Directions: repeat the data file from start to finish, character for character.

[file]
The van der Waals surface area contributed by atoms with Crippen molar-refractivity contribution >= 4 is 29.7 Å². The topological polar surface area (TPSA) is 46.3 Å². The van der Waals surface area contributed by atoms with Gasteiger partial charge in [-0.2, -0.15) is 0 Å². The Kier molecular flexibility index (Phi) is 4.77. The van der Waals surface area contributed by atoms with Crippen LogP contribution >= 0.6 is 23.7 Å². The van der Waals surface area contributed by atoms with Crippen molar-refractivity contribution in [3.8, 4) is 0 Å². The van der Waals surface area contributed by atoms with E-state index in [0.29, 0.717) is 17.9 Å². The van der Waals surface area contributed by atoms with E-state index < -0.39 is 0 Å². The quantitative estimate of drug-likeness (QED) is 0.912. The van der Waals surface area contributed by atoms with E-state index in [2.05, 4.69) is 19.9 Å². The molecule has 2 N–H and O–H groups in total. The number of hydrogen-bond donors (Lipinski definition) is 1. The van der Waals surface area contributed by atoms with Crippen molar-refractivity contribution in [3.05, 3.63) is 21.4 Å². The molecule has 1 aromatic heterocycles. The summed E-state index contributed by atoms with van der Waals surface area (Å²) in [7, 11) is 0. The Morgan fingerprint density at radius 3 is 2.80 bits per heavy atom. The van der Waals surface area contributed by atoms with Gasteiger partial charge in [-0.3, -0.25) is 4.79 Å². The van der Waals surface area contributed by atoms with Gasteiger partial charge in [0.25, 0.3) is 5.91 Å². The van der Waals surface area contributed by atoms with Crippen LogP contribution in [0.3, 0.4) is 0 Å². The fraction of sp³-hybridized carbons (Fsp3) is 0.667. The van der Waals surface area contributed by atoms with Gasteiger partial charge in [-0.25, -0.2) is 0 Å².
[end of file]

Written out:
The van der Waals surface area contributed by atoms with Crippen molar-refractivity contribution >= 4 is 29.7 Å². The topological polar surface area (TPSA) is 46.3 Å². The van der Waals surface area contributed by atoms with Gasteiger partial charge in [-0.2, -0.15) is 0 Å². The Kier molecular flexibility index (Phi) is 4.77. The van der Waals surface area contributed by atoms with Crippen LogP contribution >= 0.6 is 23.7 Å². The van der Waals surface area contributed by atoms with Crippen molar-refractivity contribution in [3.8, 4) is 0 Å². The van der Waals surface area contributed by atoms with E-state index in [0.29, 0.717) is 17.9 Å². The van der Waals surface area contributed by atoms with E-state index < -0.39 is 0 Å². The quantitative estimate of drug-likeness (QED) is 0.912. The van der Waals surface area contributed by atoms with E-state index in [2.05, 4.69) is 19.9 Å². The molecule has 2 N–H and O–H groups in total. The number of hydrogen-bond donors (Lipinski definition) is 1. The van der Waals surface area contributed by atoms with Crippen molar-refractivity contribution in [3.05, 3.63) is 21.4 Å². The molecule has 1 aromatic heterocycles. The summed E-state index contributed by atoms with van der Waals surface area (Å²) in [7, 11) is 0. The Morgan fingerprint density at radius 3 is 2.80 bits per heavy atom. The van der Waals surface area contributed by atoms with Gasteiger partial charge in [-0.3, -0.25) is 4.79 Å². The van der Waals surface area contributed by atoms with Gasteiger partial charge in [0.25, 0.3) is 5.91 Å². The van der Waals surface area contributed by atoms with Crippen LogP contribution in [0.3, 0.4) is 0 Å². The fraction of sp³-hybridized carbons (Fsp3) is 0.667. The van der Waals surface area contributed by atoms with Gasteiger partial charge in [-0.25, -0.2) is 0 Å².